Three Generations of Madiga Life…

A few days ago I was moderating a panel discussion on the politics of translation at the Kolkata Poetry Confluence with eminent translators speaking on the subject. Several members of the audience were translators who were working or had already published translations. The event brought several poets who write in languages like Marathi and Tamil and whose poems were translated as part of the translation competition held by the Kolkata Poetry Confluence. The translations read at the event brought these poems in languages that I read thereby introducing me to new powerful voices.

My reading during this period is a Telugu novel in English translation – Kakka by Vemula Yellaiah translated by K. Purushotham and Gita Ramaswamy published by Hawakal Publishers. The novel is a landmark in Telugu literature and is written in a colloquial Telugu dialect, one that is spoken by the Madiga community in Telangana. In the Afterword to the translation, the translators write that Kakka is the first Dalit novel from Telengana to be translated into English. The novel deals with the lived experience of the Madiga community, one that is steeped in years of abuse, exploitation, poverty, suffering and neglect.

The protagonist of the novel is Kakka and the novel deals with three generations, Kakka, his mother and grandmother. Elements of the culture of the Madiga community, of agrarian life, politics, and caste are important aspects of the novel.  It is caste that regulates the lives of Kakka and his mother as they try to negotiate their lives. Even within his own community, Kakka has to deal with discrimination and abuse that make things difficult or him.

Kakka’s grandmother had to deal with slavery and exploitation, his mother faces similar problems.

Exhausted and spent working for the household, she squatted in the mud to catch her breath. She had become like a dried leaf. Would she get sleep tonight? It had been ages since she could.

This is how Ayyamma’s life is described. Kakka’s father had died of a scorpion’s sting while tilling the lands of the Reddy landlords. When his Ayyamma dies, his mother and he are alienated within the community. Kakka begins working on a farm as a labourer and is frequented beaten up and punished.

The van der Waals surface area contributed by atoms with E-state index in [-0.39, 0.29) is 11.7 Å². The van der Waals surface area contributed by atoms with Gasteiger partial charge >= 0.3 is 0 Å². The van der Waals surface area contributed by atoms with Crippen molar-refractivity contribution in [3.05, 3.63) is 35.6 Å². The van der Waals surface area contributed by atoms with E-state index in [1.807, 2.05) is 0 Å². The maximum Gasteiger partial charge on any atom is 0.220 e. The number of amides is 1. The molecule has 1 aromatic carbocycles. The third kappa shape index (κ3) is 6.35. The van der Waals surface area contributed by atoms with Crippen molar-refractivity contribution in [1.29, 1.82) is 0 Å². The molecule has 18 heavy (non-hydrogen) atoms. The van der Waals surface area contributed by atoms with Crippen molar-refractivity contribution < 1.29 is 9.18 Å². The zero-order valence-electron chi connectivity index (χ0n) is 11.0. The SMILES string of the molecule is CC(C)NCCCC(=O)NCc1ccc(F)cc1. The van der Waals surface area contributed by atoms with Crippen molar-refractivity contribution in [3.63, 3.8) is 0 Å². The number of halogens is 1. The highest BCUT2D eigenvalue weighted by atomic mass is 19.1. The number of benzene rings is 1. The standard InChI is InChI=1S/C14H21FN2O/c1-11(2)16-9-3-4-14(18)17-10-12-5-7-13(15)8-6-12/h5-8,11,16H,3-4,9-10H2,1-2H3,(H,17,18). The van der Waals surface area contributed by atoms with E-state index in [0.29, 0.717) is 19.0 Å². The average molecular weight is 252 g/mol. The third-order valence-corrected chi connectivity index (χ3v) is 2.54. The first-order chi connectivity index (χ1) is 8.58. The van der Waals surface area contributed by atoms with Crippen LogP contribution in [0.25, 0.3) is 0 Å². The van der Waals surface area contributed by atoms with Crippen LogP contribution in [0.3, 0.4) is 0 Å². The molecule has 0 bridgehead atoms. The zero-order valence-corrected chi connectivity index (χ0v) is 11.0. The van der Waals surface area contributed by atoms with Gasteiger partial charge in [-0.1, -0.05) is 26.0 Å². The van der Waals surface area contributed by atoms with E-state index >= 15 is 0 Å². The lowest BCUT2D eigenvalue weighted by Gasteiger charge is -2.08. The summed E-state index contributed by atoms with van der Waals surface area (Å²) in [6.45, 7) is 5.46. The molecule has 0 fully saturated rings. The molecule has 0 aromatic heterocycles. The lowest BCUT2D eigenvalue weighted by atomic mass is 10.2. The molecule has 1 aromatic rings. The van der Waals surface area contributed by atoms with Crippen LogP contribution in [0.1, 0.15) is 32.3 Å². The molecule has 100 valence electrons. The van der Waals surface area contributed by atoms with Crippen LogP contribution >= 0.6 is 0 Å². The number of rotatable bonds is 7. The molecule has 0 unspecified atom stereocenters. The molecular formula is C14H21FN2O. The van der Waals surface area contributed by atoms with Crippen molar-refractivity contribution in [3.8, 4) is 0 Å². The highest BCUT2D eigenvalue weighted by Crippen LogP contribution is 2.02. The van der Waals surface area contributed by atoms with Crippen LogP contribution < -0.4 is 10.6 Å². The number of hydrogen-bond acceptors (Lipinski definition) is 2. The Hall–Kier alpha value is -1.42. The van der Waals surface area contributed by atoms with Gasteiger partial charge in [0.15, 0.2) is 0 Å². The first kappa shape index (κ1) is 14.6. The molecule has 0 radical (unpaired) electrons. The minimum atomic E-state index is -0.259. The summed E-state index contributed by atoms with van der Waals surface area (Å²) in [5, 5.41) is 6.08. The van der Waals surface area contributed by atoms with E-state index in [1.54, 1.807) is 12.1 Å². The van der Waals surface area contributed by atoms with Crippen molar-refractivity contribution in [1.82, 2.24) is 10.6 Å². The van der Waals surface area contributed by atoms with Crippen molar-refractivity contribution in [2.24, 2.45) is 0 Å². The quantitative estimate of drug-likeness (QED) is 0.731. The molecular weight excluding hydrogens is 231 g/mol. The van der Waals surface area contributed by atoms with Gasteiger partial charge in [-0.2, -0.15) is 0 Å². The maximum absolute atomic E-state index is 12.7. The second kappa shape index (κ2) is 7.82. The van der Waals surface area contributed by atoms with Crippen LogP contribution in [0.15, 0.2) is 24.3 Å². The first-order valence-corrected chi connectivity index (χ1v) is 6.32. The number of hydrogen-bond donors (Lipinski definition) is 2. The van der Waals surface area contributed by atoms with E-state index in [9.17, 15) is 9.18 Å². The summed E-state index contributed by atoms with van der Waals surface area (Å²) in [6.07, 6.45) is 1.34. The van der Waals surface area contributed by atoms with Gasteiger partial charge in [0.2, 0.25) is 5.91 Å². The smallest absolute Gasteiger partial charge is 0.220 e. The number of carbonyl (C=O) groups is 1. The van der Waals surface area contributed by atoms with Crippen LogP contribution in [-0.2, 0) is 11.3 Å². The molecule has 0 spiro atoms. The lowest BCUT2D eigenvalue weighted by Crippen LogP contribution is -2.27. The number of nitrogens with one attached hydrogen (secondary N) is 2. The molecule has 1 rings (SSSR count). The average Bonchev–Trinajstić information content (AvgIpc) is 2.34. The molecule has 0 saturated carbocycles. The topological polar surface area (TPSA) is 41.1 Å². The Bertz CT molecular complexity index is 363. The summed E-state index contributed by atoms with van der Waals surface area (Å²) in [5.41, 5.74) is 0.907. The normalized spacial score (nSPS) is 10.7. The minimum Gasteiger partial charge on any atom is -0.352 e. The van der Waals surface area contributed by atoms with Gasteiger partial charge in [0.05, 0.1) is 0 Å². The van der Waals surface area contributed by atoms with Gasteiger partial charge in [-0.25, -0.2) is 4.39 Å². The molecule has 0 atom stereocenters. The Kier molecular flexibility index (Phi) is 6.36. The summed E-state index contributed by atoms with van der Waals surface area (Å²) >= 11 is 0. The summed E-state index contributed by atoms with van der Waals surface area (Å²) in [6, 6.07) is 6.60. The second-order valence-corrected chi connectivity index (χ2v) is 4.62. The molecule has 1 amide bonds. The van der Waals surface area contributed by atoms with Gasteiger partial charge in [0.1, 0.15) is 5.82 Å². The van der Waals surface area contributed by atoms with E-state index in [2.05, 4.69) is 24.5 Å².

Kalemma decides not to let him go to work, she decides to sell her bit of land to free him from contract labour.  She also has to face the advances of the men of her caste who excommunicate her and her son, Kakka. Her brother in law who has a stake in the property tries to seduce her and when she refuses he hatches a plan so that the villagers turn against her. Kakka decides to solve this by getting his mother married.

The young Kakka begins to learn the madigirkam and plans of playing it for the landlords Kakka works hard to master the madigirkam, he also learns tanning, making and mending sandals and making other things with leather. However, he is discriminated against this, what he believes is his caste identity. The discrimination he faces within his own caste leaves him humiliated.

The Sudras and landlords attacked the Madigas all of a sudden; they broke their drums, they beat the Madiga men and women indiscriminately and thrashed the children and youth as they screamed and wailed. The knees of the Madigas bled and their tears dripped blood.

The novel brings in several incidents and events that highlight the plight of Kakka and his family and community. The exploitation, humiliation, harassment and troubles they face on a daily basis are vividly revealed in the novel. There is no justice for these oppressed people. The landlords make Paakeerthatha the village headman without his knowledge. They just use him for their own ends and make him sign on a blank sheet and use that to lodge a complaint in the police station against the madigas. Pakeerthatha is a member of the community and someone who helps Kakka. Unable to bear the harassment Pakeerthatha commits suicide. As he gets ready to play the lead role in a street play Kakka is taken away and brutally dealt with. The play is that of the story of Mahisasura, a story of the victory of good over evil. When he is questioned, feeble, weak and in great pain, Kakka says,

O Sir, the story of my village too is like that of the screenplay. I don’t know whether there was really a battle between the gods and the demons, but a battle has been taking place between the patels and us ever since childhood.

The novel ends with Kakka speaking about oppression, about humiliation and about how all they want is a place of their own, some land to survive on and live.


Nishi Pulugurtha

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